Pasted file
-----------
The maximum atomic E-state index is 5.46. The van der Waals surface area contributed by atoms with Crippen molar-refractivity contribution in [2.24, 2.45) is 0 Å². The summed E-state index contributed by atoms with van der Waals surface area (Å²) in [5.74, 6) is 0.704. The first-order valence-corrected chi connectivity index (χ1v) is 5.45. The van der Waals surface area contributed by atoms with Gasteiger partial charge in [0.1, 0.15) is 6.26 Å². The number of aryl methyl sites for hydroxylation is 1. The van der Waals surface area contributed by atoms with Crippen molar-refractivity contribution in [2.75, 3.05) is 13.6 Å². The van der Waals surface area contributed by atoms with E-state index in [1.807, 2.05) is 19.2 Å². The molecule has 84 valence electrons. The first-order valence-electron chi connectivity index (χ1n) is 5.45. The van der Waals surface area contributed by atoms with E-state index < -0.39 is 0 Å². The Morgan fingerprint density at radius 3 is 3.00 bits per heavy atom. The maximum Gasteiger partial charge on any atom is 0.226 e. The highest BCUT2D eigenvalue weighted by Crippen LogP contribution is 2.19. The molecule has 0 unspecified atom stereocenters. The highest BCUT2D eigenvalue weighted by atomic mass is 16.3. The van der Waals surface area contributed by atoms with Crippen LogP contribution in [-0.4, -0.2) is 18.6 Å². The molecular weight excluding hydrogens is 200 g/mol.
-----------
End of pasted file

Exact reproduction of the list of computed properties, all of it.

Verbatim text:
The maximum atomic E-state index is 5.46. The van der Waals surface area contributed by atoms with Crippen molar-refractivity contribution in [2.24, 2.45) is 0 Å². The summed E-state index contributed by atoms with van der Waals surface area (Å²) in [5.74, 6) is 0.704. The first-order valence-corrected chi connectivity index (χ1v) is 5.45. The van der Waals surface area contributed by atoms with Gasteiger partial charge in [0.1, 0.15) is 6.26 Å². The number of aryl methyl sites for hydroxylation is 1. The van der Waals surface area contributed by atoms with Crippen molar-refractivity contribution in [2.75, 3.05) is 13.6 Å². The van der Waals surface area contributed by atoms with E-state index in [1.807, 2.05) is 19.2 Å². The molecule has 84 valence electrons. The first-order valence-electron chi connectivity index (χ1n) is 5.45. The van der Waals surface area contributed by atoms with E-state index < -0.39 is 0 Å². The Morgan fingerprint density at radius 3 is 3.00 bits per heavy atom. The maximum Gasteiger partial charge on any atom is 0.226 e. The highest BCUT2D eigenvalue weighted by Crippen LogP contribution is 2.19. The molecule has 0 unspecified atom stereocenters. The highest BCUT2D eigenvalue weighted by atomic mass is 16.3. The van der Waals surface area contributed by atoms with Crippen LogP contribution in [-0.4, -0.2) is 18.6 Å². The molecular weight excluding hydrogens is 200 g/mol.